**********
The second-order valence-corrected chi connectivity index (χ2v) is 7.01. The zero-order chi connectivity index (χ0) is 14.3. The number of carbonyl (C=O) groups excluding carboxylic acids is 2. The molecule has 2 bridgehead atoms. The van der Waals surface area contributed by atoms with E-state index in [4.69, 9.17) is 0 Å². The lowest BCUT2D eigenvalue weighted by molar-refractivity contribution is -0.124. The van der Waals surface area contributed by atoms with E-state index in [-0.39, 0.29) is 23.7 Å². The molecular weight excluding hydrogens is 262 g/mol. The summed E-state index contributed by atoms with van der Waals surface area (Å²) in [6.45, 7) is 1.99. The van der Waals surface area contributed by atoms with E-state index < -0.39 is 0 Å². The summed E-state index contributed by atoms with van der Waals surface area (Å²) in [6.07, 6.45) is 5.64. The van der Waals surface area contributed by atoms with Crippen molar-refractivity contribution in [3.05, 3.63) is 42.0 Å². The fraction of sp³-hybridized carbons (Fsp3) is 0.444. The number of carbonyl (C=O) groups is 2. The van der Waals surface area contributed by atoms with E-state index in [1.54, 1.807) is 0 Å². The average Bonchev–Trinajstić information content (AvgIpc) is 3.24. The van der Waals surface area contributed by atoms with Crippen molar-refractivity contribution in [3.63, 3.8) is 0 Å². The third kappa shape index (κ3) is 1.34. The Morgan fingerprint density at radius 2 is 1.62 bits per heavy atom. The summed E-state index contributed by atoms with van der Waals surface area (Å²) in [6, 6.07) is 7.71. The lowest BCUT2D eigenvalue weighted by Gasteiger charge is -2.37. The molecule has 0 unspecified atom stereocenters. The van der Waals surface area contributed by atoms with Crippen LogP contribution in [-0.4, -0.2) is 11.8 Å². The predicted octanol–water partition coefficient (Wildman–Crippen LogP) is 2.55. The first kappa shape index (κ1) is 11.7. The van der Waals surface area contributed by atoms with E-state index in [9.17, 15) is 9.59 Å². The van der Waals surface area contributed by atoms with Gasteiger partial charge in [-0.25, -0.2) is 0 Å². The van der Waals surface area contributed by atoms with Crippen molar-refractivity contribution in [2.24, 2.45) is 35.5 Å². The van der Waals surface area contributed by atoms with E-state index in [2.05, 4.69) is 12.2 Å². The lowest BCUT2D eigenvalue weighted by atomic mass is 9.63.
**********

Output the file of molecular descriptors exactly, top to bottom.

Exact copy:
The second-order valence-corrected chi connectivity index (χ2v) is 7.01. The zero-order chi connectivity index (χ0) is 14.3. The number of carbonyl (C=O) groups excluding carboxylic acids is 2. The molecule has 2 bridgehead atoms. The van der Waals surface area contributed by atoms with E-state index in [4.69, 9.17) is 0 Å². The lowest BCUT2D eigenvalue weighted by molar-refractivity contribution is -0.124. The van der Waals surface area contributed by atoms with E-state index in [-0.39, 0.29) is 23.7 Å². The molecular weight excluding hydrogens is 262 g/mol. The summed E-state index contributed by atoms with van der Waals surface area (Å²) in [6.45, 7) is 1.99. The van der Waals surface area contributed by atoms with E-state index < -0.39 is 0 Å². The summed E-state index contributed by atoms with van der Waals surface area (Å²) in [6.07, 6.45) is 5.64. The van der Waals surface area contributed by atoms with Crippen molar-refractivity contribution in [3.05, 3.63) is 42.0 Å². The fraction of sp³-hybridized carbons (Fsp3) is 0.444. The number of carbonyl (C=O) groups is 2. The van der Waals surface area contributed by atoms with E-state index in [1.54, 1.807) is 0 Å². The average Bonchev–Trinajstić information content (AvgIpc) is 3.24. The van der Waals surface area contributed by atoms with Crippen molar-refractivity contribution in [3.63, 3.8) is 0 Å². The third kappa shape index (κ3) is 1.34. The Morgan fingerprint density at radius 2 is 1.62 bits per heavy atom. The summed E-state index contributed by atoms with van der Waals surface area (Å²) in [6, 6.07) is 7.71. The lowest BCUT2D eigenvalue weighted by Gasteiger charge is -2.37. The molecule has 0 unspecified atom stereocenters. The van der Waals surface area contributed by atoms with Crippen LogP contribution in [-0.4, -0.2) is 11.8 Å². The predicted octanol–water partition coefficient (Wildman–Crippen LogP) is 2.55. The first kappa shape index (κ1) is 11.7. The van der Waals surface area contributed by atoms with E-state index in [9.17, 15) is 9.59 Å². The van der Waals surface area contributed by atoms with Gasteiger partial charge in [-0.25, -0.2) is 0 Å². The van der Waals surface area contributed by atoms with Crippen molar-refractivity contribution in [2.24, 2.45) is 35.5 Å². The van der Waals surface area contributed by atoms with E-state index in [2.05, 4.69) is 12.2 Å². The lowest BCUT2D eigenvalue weighted by atomic mass is 9.63.